Richard Tenguerian Creating a Miniature Universe Through Architectural Models


By Aram Arkun
Mirror-Spectator Staff

NEW YORK — Architectural model-making requires the vision of an artist and the skill of a craftsman. It has been practiced for centuries, but in recent years technological advances have transformed it greatly. Despite the demanding combination of skills required, most master model- makers do not have a formal university education in this field and come to it in different ways.

Richard Dikran Tenguerian, based in New York City, is one of a small group of elite practitioners in this field whose services are in demand throughout the world. Over the decades he has produced so many projects that it is hard even for him to keep track of them all. His models have been integral to the success of the building of the new Yankee Stadium, the South Street Seaport Museum and interior work for Zankel Hall at Carnegie Hall, all in New York City; the Comcast Center, the tallest building in Philadelphia and many other projects throughout the United States. He has worked with American and foreign architects on international projects in places like Singapore, Taiwan, Moscow, Paris, Dubai, Japan, Kuwait City, Tabriz, Saudi Arabia (the Kingdom Center), various parts of Latin America and South Korea (the Samsung Center). Many of these projects are models of headquarters for large corporations or shopping centers. Tenguerian has worked with and has been praised by prominent architects such as Philip Johnson, Bernard Tschumi, Robert Venturi, Aldo Rossi, Robert A. M. Stern and Emilio Ambasz, as well as many major architectural firms.

For some projects he only needs to prepare relatively small sections of a building, like part of one wall, one tower, interiors or exteriors, while in other cases he must prepare an entire building or a huge complex, with landscaping. The amount of details reproduced depend on the size and nature of the project. Some models are built to help in the development of the idea for an architectural project, while others are used to sell the project to investors or buyers.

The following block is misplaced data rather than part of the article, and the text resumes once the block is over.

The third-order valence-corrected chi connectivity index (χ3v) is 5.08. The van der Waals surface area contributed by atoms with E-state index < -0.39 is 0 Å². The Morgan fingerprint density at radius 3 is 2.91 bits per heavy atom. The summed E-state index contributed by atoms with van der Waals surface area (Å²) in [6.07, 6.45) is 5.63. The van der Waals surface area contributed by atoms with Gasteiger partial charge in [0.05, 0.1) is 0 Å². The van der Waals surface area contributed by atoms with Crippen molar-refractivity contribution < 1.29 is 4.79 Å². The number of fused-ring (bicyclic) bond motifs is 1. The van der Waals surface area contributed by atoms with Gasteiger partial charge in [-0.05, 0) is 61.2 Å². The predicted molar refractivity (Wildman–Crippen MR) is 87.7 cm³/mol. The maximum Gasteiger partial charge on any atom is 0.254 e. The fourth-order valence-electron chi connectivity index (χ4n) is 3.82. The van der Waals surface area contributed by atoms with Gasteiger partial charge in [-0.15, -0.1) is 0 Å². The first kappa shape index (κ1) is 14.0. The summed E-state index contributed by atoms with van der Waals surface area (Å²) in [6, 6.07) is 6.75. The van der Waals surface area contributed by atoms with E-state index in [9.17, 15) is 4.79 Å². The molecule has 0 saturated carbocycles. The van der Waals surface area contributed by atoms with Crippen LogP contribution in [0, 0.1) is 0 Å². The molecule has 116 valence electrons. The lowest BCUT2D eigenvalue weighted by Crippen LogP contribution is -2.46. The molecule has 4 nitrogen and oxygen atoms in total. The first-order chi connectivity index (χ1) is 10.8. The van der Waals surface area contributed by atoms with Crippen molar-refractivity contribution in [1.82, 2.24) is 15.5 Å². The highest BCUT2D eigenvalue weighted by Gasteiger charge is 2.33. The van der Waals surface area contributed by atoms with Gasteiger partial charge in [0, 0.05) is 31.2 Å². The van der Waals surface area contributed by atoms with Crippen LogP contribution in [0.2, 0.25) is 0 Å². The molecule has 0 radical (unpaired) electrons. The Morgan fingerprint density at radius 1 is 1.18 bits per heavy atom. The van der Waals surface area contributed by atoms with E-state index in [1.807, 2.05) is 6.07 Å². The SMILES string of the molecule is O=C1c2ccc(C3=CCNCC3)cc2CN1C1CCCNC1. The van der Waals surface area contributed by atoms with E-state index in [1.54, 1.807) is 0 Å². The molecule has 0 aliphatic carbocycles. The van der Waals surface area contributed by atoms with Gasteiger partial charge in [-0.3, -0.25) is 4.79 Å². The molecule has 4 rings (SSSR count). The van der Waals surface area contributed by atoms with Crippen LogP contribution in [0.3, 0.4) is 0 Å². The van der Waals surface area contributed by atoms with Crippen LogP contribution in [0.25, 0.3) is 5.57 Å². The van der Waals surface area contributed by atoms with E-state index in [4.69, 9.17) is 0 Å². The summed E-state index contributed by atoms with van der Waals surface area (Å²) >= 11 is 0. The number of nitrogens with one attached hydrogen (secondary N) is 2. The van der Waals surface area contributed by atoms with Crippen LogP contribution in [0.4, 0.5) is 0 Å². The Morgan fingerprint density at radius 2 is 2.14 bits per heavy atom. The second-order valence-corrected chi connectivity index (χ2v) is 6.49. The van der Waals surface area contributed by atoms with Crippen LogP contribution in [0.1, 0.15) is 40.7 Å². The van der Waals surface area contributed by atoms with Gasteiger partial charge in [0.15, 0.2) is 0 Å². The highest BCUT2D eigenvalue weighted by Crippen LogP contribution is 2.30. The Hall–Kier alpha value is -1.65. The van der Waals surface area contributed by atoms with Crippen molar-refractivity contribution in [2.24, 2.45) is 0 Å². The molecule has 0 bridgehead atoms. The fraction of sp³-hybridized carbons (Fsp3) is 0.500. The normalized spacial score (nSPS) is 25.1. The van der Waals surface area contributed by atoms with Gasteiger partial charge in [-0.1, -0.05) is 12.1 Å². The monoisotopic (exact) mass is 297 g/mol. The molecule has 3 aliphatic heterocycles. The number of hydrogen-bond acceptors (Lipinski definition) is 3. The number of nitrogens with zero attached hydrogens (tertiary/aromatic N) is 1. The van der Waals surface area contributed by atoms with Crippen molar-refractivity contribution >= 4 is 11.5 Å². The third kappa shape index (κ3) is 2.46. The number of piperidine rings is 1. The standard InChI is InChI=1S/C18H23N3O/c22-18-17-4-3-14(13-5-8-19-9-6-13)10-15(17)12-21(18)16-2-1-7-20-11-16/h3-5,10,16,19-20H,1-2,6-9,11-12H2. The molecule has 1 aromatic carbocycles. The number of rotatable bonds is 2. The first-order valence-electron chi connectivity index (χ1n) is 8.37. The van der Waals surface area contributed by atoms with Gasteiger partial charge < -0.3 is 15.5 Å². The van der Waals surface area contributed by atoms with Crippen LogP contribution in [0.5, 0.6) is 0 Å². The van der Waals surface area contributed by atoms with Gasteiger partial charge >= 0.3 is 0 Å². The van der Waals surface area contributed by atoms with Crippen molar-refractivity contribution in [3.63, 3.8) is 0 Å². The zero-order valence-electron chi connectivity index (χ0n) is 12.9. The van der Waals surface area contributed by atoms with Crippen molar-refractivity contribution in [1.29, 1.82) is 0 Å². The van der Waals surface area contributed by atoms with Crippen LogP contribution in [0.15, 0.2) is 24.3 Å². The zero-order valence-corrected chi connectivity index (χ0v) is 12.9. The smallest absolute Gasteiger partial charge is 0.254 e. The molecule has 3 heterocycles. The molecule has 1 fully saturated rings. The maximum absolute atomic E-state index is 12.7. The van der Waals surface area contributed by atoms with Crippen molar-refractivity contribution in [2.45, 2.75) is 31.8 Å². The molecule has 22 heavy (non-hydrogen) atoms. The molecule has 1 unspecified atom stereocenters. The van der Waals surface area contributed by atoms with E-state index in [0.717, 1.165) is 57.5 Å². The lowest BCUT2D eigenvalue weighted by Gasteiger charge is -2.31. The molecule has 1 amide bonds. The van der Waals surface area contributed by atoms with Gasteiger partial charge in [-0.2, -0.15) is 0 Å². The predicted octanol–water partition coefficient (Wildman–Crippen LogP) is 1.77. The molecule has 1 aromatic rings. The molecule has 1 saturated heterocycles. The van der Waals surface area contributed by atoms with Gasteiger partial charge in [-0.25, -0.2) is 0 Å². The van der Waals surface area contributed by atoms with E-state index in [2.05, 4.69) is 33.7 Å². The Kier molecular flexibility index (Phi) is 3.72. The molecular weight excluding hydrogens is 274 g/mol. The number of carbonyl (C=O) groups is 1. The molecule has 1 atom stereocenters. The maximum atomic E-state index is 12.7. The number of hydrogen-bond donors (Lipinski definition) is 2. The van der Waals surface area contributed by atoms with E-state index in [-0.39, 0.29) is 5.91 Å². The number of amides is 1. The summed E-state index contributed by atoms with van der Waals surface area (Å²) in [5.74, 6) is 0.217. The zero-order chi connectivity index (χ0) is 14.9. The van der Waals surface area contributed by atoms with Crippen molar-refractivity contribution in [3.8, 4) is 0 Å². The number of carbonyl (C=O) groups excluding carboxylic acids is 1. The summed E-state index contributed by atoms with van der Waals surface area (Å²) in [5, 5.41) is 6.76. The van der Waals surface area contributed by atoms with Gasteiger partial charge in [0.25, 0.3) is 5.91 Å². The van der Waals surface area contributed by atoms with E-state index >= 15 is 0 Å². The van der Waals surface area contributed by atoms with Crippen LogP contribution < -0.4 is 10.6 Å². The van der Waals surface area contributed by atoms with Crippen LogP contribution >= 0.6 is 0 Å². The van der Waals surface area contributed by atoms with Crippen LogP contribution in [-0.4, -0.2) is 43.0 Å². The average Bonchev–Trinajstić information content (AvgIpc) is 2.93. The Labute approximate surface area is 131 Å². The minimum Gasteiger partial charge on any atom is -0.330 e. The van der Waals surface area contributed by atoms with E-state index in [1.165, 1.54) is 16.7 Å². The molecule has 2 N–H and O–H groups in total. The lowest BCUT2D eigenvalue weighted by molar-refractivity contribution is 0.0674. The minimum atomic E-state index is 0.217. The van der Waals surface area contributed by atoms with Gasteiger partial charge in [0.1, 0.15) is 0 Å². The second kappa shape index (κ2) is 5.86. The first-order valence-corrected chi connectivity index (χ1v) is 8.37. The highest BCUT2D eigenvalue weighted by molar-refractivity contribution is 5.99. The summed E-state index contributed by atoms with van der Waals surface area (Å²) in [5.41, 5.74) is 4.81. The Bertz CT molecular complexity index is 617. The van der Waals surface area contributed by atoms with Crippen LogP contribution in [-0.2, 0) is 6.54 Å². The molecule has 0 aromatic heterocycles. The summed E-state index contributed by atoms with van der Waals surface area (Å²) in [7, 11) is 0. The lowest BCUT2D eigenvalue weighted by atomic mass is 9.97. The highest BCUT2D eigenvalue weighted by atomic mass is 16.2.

What Tenguerian does sounds like fun, but is hard work. He says that people always tell him “you are lucky — you are a grownup still playing with toys. But it is not that simple. There are not many model- makers around, and this is for a reason. The work requires long hours and the readiness to face constant pressure, deadlines and stress. Architects challenge you to make changes, and you must be ready for any surprise. Vacations may get canceled. You have to love this profession and have it in your blood.” It should be added that unlike most toys, the models that Tenguerian builds can range in cost from the tens to the hundreds of thousands of dollars.

Tenguerian, descended from a family of Ottoman-Armenian notables, grew up in Aleppo and benefited from parents who provided a fertile artistic environment. As partial evidence, one of his brothers, Haroutioun, became a sculptor.

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Richard Tenguerian recalled, “My father was an architectural draftsman and he used to sculpt and paint. My mother was a fashion designer. She used to sew and do creative things. When I was growing up, I was always exposed to different media, and it was all about doing things by hand.”

He was one of those lucky few who understand early in life where their talents and desires intersect: “Since my childhood, I knew I would be doing something related to building and art. I was focused. I

knew what my future would be. That is why I concentrated all my energy to achieve my goals.”

Tenguerian spent his high school summers and then the year following graduation, working in Beirut as an intern in an architectural firm, where he already began working on models. Afterwards, in 1975, he went to study for a year in Soviet Armenia. It was a free education, but Tenguerian felt uncomfortable with the expectations there: “I took my camera and sketchbook in my free time to go to towns and sketch churches, but the university wanted me to be active in political life.”

Tenguerian had aunts in New York, and, feeling that he could accomplish more in the United States, he went to attend Pratt Institute and further his knowledge of architecture.